Autism Science

Respite Care, Marital Quality, and Stress in Parents of Children with Autism Spectrum Disorders

Source: 
Journal of Autism and Developmental Disorders
Date Published: 
March 2013
Abstract: 

In a new study looking at parents of children with ASD, researchers found that parents were less stressed and had improved marital quality with each hour of respite care received.

Frequency and Pattern of Documented Diagnostic Features and the Age of Autism Identification

Source: 
Journal of the American Academy of Child & Pediatric Psychiatry
Date Published: 
February 6, 2013
Abstract: 

The age at which a child with autism is diagnosed is related to the particular suite of behavioral symptoms he or she exhibits, according to this study led by an ASF Grantee. Certain diagnostic features, including poor nonverbal communication and repetitive behaviors, were associated with earlier identification of an autism spectrum disorder. Displaying more behavioral features was also associated with earlier diagnosis.

For more information about this study, read the guest blog from the lead author here: http://autismsciencefoundation.wordpress.com/2013/04/09/identifying-asd-...

Live Chat with Dr. Simon Baron-Cohen

Source: 
ASF
Date Published: 
April 5, 2013
Abstract: 

Did you miss the live chat? Read the transcript here.

Global Increases in Both Common and Rare Copy Number Load Associated with Autism

Source: 
Human Molecular Genetics
Date Published: 
March 27, 2013
Abstract: 

Penn State researchers link autism to increased genetic change in "hotspots", regions of the genome that are highly susceptible to mutation.

Increasing Exposure to Antibody-Stimulating Proteins and Polysaccharides in Vaccines Is Not Associated with Risk of Autism

Source: 
Journal of Pediatrics
Date Published: 
March 6, 2013
Abstract: 

This CDC study casts further doubt on the link between autism and vaccines. The study found no connection between the number of vaccines received and autism risk.

Autism Risk Across Generations A Population-Based Study of Advancing Grandpaternal and Paternal Age

Source: 
JAMA Psychiatry
Date Published: 
March 20, 2013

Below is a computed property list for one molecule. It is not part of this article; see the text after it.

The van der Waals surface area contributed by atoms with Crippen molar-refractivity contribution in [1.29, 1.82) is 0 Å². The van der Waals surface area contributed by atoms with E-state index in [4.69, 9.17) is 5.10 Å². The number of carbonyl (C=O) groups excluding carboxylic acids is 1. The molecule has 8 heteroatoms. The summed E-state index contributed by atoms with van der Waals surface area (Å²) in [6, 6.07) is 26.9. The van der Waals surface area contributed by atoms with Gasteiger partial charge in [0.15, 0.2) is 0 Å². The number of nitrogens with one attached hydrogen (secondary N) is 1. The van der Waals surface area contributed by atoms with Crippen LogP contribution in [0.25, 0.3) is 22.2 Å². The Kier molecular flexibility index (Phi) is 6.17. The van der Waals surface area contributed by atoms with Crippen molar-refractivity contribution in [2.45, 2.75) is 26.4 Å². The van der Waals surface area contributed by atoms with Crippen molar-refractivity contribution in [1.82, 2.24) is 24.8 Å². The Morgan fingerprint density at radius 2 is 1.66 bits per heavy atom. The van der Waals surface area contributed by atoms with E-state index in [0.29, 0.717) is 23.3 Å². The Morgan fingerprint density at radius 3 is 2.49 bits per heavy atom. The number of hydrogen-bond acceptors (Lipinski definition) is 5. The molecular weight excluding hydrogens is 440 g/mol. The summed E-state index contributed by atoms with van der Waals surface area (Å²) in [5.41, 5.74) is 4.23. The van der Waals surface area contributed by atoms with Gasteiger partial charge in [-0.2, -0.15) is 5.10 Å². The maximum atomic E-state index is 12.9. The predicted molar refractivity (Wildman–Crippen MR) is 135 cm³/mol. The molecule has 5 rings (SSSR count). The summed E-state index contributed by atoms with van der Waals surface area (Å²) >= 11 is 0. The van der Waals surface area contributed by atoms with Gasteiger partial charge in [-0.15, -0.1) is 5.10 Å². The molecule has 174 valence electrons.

Abstract: 

Recently published in JAMA Psychiatry, this study put forth a new autism risk factor: advanced grandpaternal age. Compared to men who had children between 20 and 24, men who fathered a child at 50+ were 1-2 times more likely to have a grandchild with autism. The findings suggest some autism risk factors can accumulate over generations.

A Quantitative Link between Face Discrimination Deficits and Neuronal Selectivity for Faces in Autism

Source: 
NeuroImage: Clinical
Date Published: 
March 15, 2013
Abstract: 

In this fMRI study of adults with ASD, reduced neuronal selectivity for faces was linked to greater behavioral deficits in face recognition.

Tipping the balance of autism risk: potential mechanisms linking pesticides and autism.

Source: 
PubMed
Date Published: 
July 2012
Abstract: 

In animal studies, we encourage more research on gene × environment interactions, as well as experimental exposure to mixtures of compounds. Similarly, epidemiologic studies in humans with exceptionally high exposures can identify which pesticide classes are of greatest concern, and studies focused on gene × environment are needed to determine if there are susceptible subpopulations at greater risk from pesticide exposures.

Maternal periconceptional folic acid intake and risk of autism spectrum disorders and developmental delay in the CHARGE (CHildhood Autism Risks from Genetics and Environment) case-control study.

Source: 
PubMed
Date Published: 
July 2012
Abstract: 

Folic acid may reduce ASD risk in those with inefficient folate metabolism. The replication of these findings and investigations of mechanisms involved are warranted.

Advancing maternal age is associated with increasing risk for autism: a review and meta-analysis.

Source: 
PubMed
Date Published: 
May 2012
Abstract: 

Results of this meta-analysis support an association between advancing maternal age and risk of autism. The RR increased monotonically with increasing maternal age. The association persisted after the effects of paternal age and other potential confounders had been considered, supporting an independent relation between higher maternal age and autism.